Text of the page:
Sunday, October 14, 2012

Post #3

        What I found most interesting about Part III of Endurance is that it seems like Shackleton is beginning to unravel. Once the picture of optimism, he is now beginning to take that "optimism" to the level of refusing to let the men adequately prepare to spend winter on the floes. In the first chapter, Orde-Lees kills three seals and requests assistance to retrieve them. Shackleton does not permit any men to get the seals because in his mind, he feels that preparing for winter would be an acceptance of defeat. While this optimism made him a great leader and Macklin felt that just to be in his presence was an experience, other men could not understand why he wouldn't want to be prepared for the winter. If I were in their position, I would want to have as much food stored up as possible. Also, I feel that the more game that they catch and are able to eat, the more stores they will be able to save for when the animals leave in the winter. I would be very frustrated with this decision by Shackleton. A lot of the men shared this sentiment. When the food situation became critical, they all remembered that "the Boss" had refused to let them take in extra meat. A sense of mutiny is on the rise. Also, I feel that his attitude toward preparedness is showing that he is slowly coming undone. It seems that he is losing his composure in the face of defeat.
        Another part that struck me was when Shackleton ordered the killing of the dogs. I understand why he had to do it, but it was so sad. I can't imagine the mindless killing of pets. There is a difference between the dogs and the seals. Although it was sad when the killing of the seals was described, their deaths at least gave the men food. The dogs were very loyal to the men. When the author talked about how each dog went to their death with their tail wagging, my heart broke. I can't imagine how the men must have felt losing the affection of their dogs. To me, this act says defeat far more than killing a few extra seals for the winter. Shackleton's logic confuses me at times.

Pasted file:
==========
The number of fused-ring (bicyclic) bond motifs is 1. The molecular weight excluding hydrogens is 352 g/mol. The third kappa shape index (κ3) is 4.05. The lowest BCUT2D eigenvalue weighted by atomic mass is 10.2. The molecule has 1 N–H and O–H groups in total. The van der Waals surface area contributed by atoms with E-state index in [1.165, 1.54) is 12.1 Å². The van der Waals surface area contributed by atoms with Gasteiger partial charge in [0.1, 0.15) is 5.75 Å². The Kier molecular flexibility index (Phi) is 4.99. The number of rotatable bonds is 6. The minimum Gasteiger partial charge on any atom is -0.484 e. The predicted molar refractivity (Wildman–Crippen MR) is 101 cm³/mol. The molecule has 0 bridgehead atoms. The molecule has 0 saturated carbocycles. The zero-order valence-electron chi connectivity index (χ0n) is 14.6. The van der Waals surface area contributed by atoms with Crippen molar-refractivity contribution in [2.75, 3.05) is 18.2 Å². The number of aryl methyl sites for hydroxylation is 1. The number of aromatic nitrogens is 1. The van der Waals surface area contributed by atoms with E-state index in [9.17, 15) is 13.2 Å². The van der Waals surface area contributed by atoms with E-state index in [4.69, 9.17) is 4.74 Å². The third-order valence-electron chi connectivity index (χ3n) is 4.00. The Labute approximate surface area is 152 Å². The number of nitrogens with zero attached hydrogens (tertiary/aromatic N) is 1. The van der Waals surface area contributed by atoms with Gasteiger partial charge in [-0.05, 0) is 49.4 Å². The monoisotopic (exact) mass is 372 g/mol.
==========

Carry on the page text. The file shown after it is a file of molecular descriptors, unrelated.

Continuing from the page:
I'm really anxious to read Part IV and see how life aboard the boats will be. I anticipate a lot of optimism in the beginning due to the new experience and the sense of moving toward a goal. However, I am sure that the worst is yet to come.


  1. I can compare his dog eating example, to something i heard from someone who have experienced in the war zone, said that when you are at place like that where there is no food to survive and you want to live, you are going to have to eat even dogs, anything that can make you survive, it breaks my heart, we are not aware but there might be people that are eating things like that, i think Shackleton at this point has done the best he could.